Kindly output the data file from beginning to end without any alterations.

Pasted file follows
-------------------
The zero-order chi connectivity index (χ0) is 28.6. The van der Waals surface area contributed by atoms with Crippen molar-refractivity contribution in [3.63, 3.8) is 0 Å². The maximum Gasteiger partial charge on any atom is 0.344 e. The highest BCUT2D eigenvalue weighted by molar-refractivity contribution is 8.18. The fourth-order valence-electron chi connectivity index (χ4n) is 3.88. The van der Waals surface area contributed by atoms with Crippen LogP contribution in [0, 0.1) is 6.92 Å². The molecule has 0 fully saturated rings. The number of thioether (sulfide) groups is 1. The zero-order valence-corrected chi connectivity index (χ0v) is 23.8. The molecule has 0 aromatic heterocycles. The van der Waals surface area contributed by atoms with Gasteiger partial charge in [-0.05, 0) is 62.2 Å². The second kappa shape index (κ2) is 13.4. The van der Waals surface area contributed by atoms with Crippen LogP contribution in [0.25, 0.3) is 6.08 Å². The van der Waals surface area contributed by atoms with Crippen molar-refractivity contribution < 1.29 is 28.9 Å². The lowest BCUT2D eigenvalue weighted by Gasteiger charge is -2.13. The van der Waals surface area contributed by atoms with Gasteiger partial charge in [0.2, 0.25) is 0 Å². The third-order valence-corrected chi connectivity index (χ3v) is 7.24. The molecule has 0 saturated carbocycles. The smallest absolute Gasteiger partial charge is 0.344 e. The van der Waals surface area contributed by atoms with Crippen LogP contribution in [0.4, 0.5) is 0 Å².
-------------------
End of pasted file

The zero-order chi connectivity index (χ0) is 28.6. The van der Waals surface area contributed by atoms with Crippen molar-refractivity contribution in [3.63, 3.8) is 0 Å². The maximum Gasteiger partial charge on any atom is 0.344 e. The highest BCUT2D eigenvalue weighted by molar-refractivity contribution is 8.18. The fourth-order valence-electron chi connectivity index (χ4n) is 3.88. The van der Waals surface area contributed by atoms with Crippen LogP contribution in [0, 0.1) is 6.92 Å². The molecule has 0 fully saturated rings. The number of thioether (sulfide) groups is 1. The zero-order valence-corrected chi connectivity index (χ0v) is 23.8. The molecule has 0 aromatic heterocycles. The van der Waals surface area contributed by atoms with Gasteiger partial charge in [-0.05, 0) is 62.2 Å². The second kappa shape index (κ2) is 13.4. The van der Waals surface area contributed by atoms with Crippen LogP contribution in [0.25, 0.3) is 6.08 Å². The van der Waals surface area contributed by atoms with Crippen molar-refractivity contribution < 1.29 is 28.9 Å². The lowest BCUT2D eigenvalue weighted by Gasteiger charge is -2.13. The van der Waals surface area contributed by atoms with Gasteiger partial charge in [0.2, 0.25) is 0 Å². The third-order valence-corrected chi connectivity index (χ3v) is 7.24. The molecule has 0 saturated carbocycles. The smallest absolute Gasteiger partial charge is 0.344 e. The van der Waals surface area contributed by atoms with Crippen LogP contribution in [0.4, 0.5) is 0 Å².